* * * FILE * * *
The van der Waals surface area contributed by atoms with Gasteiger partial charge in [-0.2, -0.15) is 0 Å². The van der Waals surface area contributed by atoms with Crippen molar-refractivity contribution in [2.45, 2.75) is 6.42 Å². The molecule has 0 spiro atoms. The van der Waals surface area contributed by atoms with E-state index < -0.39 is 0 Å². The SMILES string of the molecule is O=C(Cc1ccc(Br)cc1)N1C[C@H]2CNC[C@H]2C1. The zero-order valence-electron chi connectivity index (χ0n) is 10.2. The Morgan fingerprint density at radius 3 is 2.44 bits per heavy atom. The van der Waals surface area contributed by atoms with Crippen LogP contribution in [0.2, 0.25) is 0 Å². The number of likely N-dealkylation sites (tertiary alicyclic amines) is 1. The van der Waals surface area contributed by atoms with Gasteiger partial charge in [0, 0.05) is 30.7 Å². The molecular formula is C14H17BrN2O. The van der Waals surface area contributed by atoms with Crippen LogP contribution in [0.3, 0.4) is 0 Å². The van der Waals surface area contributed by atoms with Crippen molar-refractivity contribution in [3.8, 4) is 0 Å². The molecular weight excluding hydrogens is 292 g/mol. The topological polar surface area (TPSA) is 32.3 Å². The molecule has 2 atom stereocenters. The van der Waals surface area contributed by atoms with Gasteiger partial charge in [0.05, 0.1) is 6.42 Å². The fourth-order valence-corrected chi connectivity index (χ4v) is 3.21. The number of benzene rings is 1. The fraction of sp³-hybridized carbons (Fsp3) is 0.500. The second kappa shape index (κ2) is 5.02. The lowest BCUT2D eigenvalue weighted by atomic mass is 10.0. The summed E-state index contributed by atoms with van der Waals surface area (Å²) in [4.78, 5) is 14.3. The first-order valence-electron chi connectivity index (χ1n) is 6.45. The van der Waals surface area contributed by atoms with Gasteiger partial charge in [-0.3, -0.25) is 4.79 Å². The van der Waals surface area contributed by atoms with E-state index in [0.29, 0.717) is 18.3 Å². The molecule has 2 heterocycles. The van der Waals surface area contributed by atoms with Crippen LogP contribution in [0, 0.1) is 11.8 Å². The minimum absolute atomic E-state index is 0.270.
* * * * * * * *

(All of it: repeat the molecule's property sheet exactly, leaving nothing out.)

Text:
The van der Waals surface area contributed by atoms with Gasteiger partial charge in [-0.2, -0.15) is 0 Å². The van der Waals surface area contributed by atoms with Crippen molar-refractivity contribution in [2.45, 2.75) is 6.42 Å². The molecule has 0 spiro atoms. The van der Waals surface area contributed by atoms with E-state index < -0.39 is 0 Å². The SMILES string of the molecule is O=C(Cc1ccc(Br)cc1)N1C[C@H]2CNC[C@H]2C1. The zero-order valence-electron chi connectivity index (χ0n) is 10.2. The Morgan fingerprint density at radius 3 is 2.44 bits per heavy atom. The van der Waals surface area contributed by atoms with Crippen LogP contribution in [0.2, 0.25) is 0 Å². The number of likely N-dealkylation sites (tertiary alicyclic amines) is 1. The van der Waals surface area contributed by atoms with Gasteiger partial charge in [0, 0.05) is 30.7 Å². The molecular formula is C14H17BrN2O. The van der Waals surface area contributed by atoms with Crippen LogP contribution in [0.3, 0.4) is 0 Å². The van der Waals surface area contributed by atoms with Crippen molar-refractivity contribution in [3.8, 4) is 0 Å². The molecular weight excluding hydrogens is 292 g/mol. The topological polar surface area (TPSA) is 32.3 Å². The molecule has 2 atom stereocenters. The van der Waals surface area contributed by atoms with Gasteiger partial charge in [0.05, 0.1) is 6.42 Å². The fourth-order valence-corrected chi connectivity index (χ4v) is 3.21. The number of benzene rings is 1. The fraction of sp³-hybridized carbons (Fsp3) is 0.500. The second kappa shape index (κ2) is 5.02. The lowest BCUT2D eigenvalue weighted by atomic mass is 10.0. The summed E-state index contributed by atoms with van der Waals surface area (Å²) in [4.78, 5) is 14.3. The first-order valence-electron chi connectivity index (χ1n) is 6.45. The van der Waals surface area contributed by atoms with Gasteiger partial charge in [-0.3, -0.25) is 4.79 Å². The van der Waals surface area contributed by atoms with E-state index in [0.29, 0.717) is 18.3 Å². The molecule has 2 heterocycles. The van der Waals surface area contributed by atoms with Crippen LogP contribution in [0, 0.1) is 11.8 Å². The minimum absolute atomic E-state index is 0.270.